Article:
Advertisement

Journal of Business Ethics

, Volume 86, Issue 1, pp 101–112 | Cite as

Understanding the Complex Relationship Between Creativity and Ethical Ideologies

  • Paul E. BierlyIII
  • Robert W. Kolodinsky
  • Brian J. Charette
Article

Abstract

The relationship between individuals’ creativity and their ethical ideologies appears to be complex. Applying Forsyth’s (1980, 1992) personal moral philosophy model which consists of two independent ethical ideology dimensions, idealism and relativism, we hypothesized and found support for a positive relationship between creativity and relativism. It appears that creative people are less likely than non-creative people to follow universal rules in their moral decision making. However, contrary to our hypothesis and the general stereotype that creative people are less caring about others, we found a positive relationship between creativity and idealism. These findings indicate that highly creative people are likely to be what Forsyth called “situationists,” individuals with both an ethic of caring and a pragmatic moral decision-making style. The finding that creative individuals tend to be situationists, and particularly that they tend to be high in idealism, appears to refute the line of reasoning that argues for a “creative personality” characterized in part by social insensitivity. Understanding the relationship between creativity and ethical ideologies has important implications for researchers, managers and teachers.

Keywords

creativity decision-making divergent thinking ethical ideologies ethics idealism morality relativism business ethics 

Preview

Unable to display preview. Download preview PDF.

Unable to display preview. Download preview PDF.

Notes

Acknowledgments

This research benefitted from grants provided by the Ewing Marion Kauffman Foundation and by the James Madison University Center for Entrepreneurship.

References

  1. Amabile T. M. 1983 The Social Psychology of Creativity. Springer-Verlag, New YorkGoogle Scholar
  2. Borkowski S. C., & Ugras Y. J. (1992). The Ethical Attitudes of Students as a Function of Age, Sex, and Experience. Journal of Business Ethics, 11, 961–979. doi: 10.1007/BF00871962 CrossRefGoogle Scholar
  3. Brady F. N. 1990 Ethical Managing: Rules and Results. MacMillan, New YorkGoogle Scholar
  4. Buchholz R. A., & Rosenthal S. B. (2005). The Spirit of Entrepreneurship and the Qualities of Moral Decision Making: Toward a Unifying Framework. Journal of Business Ethics, 60, 307–315. doi: 10.1007/s10551-005-0137-0 CrossRefGoogle Scholar
  5. Ciulla J. B.: 1996, ‘Business Leadership and Moral Imagination in the Twenty-First Century’, in A. Cecil (ed.), Moral Values: The Challenge of the Twenty-First Century (University of Texas, Dallas)Google Scholar
  6. Ciulla, J. B.: 1998 ‘Imagination, Fantasy, Wishful Thinking and Truth‘, The Business Ethics Quarterly, Buffin Series 1, 99–108Google Scholar
  7. Comer D. R., & Vega G. V. (2008). Using the PET Assessment Instrument to Help Students Identify Factors that Could Impede Moral Behavior. Journal of Business Ethics, 77, 129–145. doi: 10.1007/s10551-006-9303-2 CrossRefGoogle Scholar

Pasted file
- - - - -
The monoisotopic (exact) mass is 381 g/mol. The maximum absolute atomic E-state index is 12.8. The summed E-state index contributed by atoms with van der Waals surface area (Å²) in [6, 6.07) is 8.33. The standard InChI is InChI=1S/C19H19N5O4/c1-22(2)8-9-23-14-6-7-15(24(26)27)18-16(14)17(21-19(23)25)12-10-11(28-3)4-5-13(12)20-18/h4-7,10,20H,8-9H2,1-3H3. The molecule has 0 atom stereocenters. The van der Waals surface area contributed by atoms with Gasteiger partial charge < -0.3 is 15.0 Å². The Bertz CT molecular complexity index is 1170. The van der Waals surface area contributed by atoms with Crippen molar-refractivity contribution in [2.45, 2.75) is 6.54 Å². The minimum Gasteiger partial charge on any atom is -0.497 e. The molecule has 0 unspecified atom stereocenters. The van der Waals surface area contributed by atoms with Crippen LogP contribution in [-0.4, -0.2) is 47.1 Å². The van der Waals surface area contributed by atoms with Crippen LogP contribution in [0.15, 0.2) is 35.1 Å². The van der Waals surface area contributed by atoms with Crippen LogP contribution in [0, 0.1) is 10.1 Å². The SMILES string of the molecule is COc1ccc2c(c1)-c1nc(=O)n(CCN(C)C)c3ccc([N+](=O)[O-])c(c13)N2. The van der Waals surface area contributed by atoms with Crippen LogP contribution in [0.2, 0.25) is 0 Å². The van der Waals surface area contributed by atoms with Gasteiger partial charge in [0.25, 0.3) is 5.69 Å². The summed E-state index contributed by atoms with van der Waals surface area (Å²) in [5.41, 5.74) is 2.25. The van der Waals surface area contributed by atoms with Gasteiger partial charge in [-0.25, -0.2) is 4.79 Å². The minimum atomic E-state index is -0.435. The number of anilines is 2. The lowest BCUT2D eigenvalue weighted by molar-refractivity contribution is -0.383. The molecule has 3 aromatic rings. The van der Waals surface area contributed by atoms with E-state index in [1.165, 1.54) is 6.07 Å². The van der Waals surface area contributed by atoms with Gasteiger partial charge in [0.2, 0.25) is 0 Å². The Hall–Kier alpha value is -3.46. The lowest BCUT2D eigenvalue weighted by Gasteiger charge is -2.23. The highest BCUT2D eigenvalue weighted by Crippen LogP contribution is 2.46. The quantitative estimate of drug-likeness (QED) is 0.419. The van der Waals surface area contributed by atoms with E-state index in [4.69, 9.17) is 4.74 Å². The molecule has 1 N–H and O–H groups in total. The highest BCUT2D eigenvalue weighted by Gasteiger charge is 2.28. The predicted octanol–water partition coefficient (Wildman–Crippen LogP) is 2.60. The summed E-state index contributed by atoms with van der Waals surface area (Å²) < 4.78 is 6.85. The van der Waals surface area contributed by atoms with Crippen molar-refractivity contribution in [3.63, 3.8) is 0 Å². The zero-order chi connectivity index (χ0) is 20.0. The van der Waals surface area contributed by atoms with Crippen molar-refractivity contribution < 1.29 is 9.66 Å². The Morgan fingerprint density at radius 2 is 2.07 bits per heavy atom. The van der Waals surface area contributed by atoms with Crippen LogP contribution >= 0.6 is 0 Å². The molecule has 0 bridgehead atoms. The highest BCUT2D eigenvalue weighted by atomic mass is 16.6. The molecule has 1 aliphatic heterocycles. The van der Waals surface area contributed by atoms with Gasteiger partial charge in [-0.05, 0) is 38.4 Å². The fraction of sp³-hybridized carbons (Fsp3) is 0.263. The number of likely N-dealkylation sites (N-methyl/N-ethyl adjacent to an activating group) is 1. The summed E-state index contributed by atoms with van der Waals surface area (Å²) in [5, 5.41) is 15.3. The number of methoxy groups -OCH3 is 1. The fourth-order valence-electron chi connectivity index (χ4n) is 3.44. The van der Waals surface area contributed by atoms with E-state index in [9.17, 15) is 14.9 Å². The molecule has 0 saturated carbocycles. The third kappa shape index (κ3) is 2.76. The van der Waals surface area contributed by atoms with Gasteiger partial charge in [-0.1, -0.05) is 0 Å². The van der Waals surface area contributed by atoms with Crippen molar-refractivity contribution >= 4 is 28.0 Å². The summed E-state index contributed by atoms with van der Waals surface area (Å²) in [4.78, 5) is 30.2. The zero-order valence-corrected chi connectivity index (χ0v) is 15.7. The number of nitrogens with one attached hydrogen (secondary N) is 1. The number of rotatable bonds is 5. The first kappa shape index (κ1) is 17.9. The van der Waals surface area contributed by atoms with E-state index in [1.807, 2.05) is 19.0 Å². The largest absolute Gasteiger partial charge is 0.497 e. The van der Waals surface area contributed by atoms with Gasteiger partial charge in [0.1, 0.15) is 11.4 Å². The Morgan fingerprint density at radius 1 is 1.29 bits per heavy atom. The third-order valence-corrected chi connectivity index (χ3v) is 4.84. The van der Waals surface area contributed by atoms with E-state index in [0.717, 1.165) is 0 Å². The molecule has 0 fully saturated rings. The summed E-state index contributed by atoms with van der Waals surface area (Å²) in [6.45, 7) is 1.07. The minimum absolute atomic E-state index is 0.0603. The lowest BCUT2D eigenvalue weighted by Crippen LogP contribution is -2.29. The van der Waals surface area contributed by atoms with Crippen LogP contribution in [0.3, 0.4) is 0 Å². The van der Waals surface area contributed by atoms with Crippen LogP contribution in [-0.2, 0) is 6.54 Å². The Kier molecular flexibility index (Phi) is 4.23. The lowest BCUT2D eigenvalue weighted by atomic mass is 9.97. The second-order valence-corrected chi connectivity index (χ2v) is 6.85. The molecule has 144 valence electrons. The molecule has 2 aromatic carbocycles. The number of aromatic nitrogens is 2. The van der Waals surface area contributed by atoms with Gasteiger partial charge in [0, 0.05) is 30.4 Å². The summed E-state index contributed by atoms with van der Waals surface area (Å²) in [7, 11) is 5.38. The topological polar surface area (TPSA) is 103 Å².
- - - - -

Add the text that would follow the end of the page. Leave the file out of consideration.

8. Csikszentmihalyi M. 1996, Creativity: Flow and the Psychology of Discovery and Invention. Harper Collins, New YorkGoogle Scholar
  9. De Bono E. 1992. Serious Creativity: Using the Power of Lateral Thinking to Create New Ideas. Harper Collins, New YorkGoogle Scholar
  10. Eysenck H. J. (1993). Creativity and Personality: Suggestions for a Theory. Psychological Inquiry, 4, 147–178. doi: 10.1207/s15327965pli0403_1 CrossRefGoogle Scholar
  11. Eysenck H. J. 1995, Genius: The Natural History of Creativity. Cambridge University Press, New YorkGoogle Scholar
  12. Feist G. J. (1998). A Meta-Analysis of Personality in Scientific and Artistic Creativity. Personality and Social Psychology Review, 2(4), 290–309. doi: 10.1207/s15327957pspr0204_5 CrossRefGoogle Scholar
  13. Feist G. J., & Barron F. (2003). Predicting Creativity from Early to Late Adulthood: Intellect, Potential, and Personality. Journal of Research in Personality, 37, 62–88. doi: 10.1016/S0092-6566(02)00536-6 CrossRefGoogle Scholar
  14. Fletcher J. 1973. Situations Versus Systems. In: P. E. Davis (Ed.), Introduction to Moral Philosophy. Merrill, Columbus, OhioGoogle Scholar
  15. Fombrun C., & Shanley M. (1990). What’s in a Name? Reputation Building and Corporate Strategy. Academy of Management Journal, 33, 233–258. doi: 10.2307/256324 CrossRefGoogle Scholar
  16. Forsyth D. R. (1980). A Taxonomy of Ethical Ideologies. Journal of Personality and Social Psychology, 39, 175–184. doi: 10.1037/0022-3514.39.1.175 CrossRefGoogle Scholar
  17. Forsyth D. R. (1992). Judging the Morality of Business Practices: The Influence of Personal Moral Philosophies. Journal of Business Ethics, 11, 461–470. doi: 10.1007/BF00870557 CrossRefGoogle Scholar
  18. Forsyth D. R., Nye J. L., & Kelley K. N. (1988). Idealism, Relativism, and the Ethic of Caring. The Journal of Psychology, 122, 243–248Google Scholar
  19. Getzels J., & Csikszentmihalyi M. 1976. The Creative Vision: A Longitudinal Study of Problem Finding in Art. Wiley, New YorkGoogle Scholar
  20. Gilligan C. 1982, In a Different Voice. Harvard University Press: Cambridge, MAGoogle Scholar
  21. Gough H. G. (1979). A Creative Personality Scale for the Adjective Check List. Journal of Personality and Social Psychology, 37, 1398–1405. doi: 10.1037/0022-3514.37.8.1398 CrossRefGoogle Scholar
  22. Graafland J. J. (2002). Profits and Principles: Four Perspectives. Journal of Business Ethics, 35(4), 293–306. doi: 10.1023/A:1013805111691 CrossRefGoogle Scholar
  23. Gruber H. E. (1989) Creativity and Human Survival. In: D. B. Wallace & H. E. Gruber (eds.), Creative People at Work: Twelve Cognitive Case Studies. Oxford University Press, New YorkGoogle Scholar
  24. Guilford J. P. (1950). Creativity. The American Psychologist, 5, 444–454. doi: 10.1037/h0063487 CrossRefGoogle Scholar
  25. Guilford J. P. 1968 Creativity, Intelligence, and Their Educational Implications. EDITS/Knapp, San Francisco, CAGoogle Scholar
  26. Hagel, J. and J. S. Brown: 2005, The Only Sustainable Edge: Why Business Strategy Depends on Productive Friction and Dynamic Specialization (Harvard Business School Press)Google Scholar
  27. Hair J., Anderson R., Tatham R., & Black W. 1995, Multivariate Data Analysis. Prentice Hall: Englewood Cliffs, NJGoogle Scholar